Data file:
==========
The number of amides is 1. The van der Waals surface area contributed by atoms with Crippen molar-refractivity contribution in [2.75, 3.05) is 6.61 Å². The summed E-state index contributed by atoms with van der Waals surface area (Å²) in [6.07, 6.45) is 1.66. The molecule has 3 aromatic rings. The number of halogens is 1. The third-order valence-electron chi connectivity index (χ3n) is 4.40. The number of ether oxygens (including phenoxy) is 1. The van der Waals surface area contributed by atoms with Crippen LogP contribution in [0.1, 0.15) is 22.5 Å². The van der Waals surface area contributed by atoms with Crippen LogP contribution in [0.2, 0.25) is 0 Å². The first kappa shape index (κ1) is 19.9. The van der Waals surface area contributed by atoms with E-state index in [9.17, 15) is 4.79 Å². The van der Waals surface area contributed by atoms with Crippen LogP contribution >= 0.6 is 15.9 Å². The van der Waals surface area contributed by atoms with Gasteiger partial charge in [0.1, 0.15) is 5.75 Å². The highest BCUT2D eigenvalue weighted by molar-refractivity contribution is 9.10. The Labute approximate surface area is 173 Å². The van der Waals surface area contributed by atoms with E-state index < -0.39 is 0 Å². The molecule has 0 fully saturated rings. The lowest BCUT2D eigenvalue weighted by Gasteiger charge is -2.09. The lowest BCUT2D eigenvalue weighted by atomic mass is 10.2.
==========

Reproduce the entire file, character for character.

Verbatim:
The number of amides is 1. The van der Waals surface area contributed by atoms with Crippen molar-refractivity contribution in [2.75, 3.05) is 6.61 Å². The summed E-state index contributed by atoms with van der Waals surface area (Å²) in [6.07, 6.45) is 1.66. The molecule has 3 aromatic rings. The number of halogens is 1. The third-order valence-electron chi connectivity index (χ3n) is 4.40. The number of ether oxygens (including phenoxy) is 1. The van der Waals surface area contributed by atoms with Crippen LogP contribution in [0.1, 0.15) is 22.5 Å². The van der Waals surface area contributed by atoms with Crippen LogP contribution in [0.2, 0.25) is 0 Å². The first kappa shape index (κ1) is 19.9. The van der Waals surface area contributed by atoms with E-state index in [9.17, 15) is 4.79 Å². The van der Waals surface area contributed by atoms with Crippen LogP contribution >= 0.6 is 15.9 Å². The van der Waals surface area contributed by atoms with Gasteiger partial charge in [0.1, 0.15) is 5.75 Å². The highest BCUT2D eigenvalue weighted by molar-refractivity contribution is 9.10. The Labute approximate surface area is 173 Å². The van der Waals surface area contributed by atoms with E-state index < -0.39 is 0 Å². The molecule has 0 fully saturated rings. The lowest BCUT2D eigenvalue weighted by Gasteiger charge is -2.09. The lowest BCUT2D eigenvalue weighted by atomic mass is 10.2.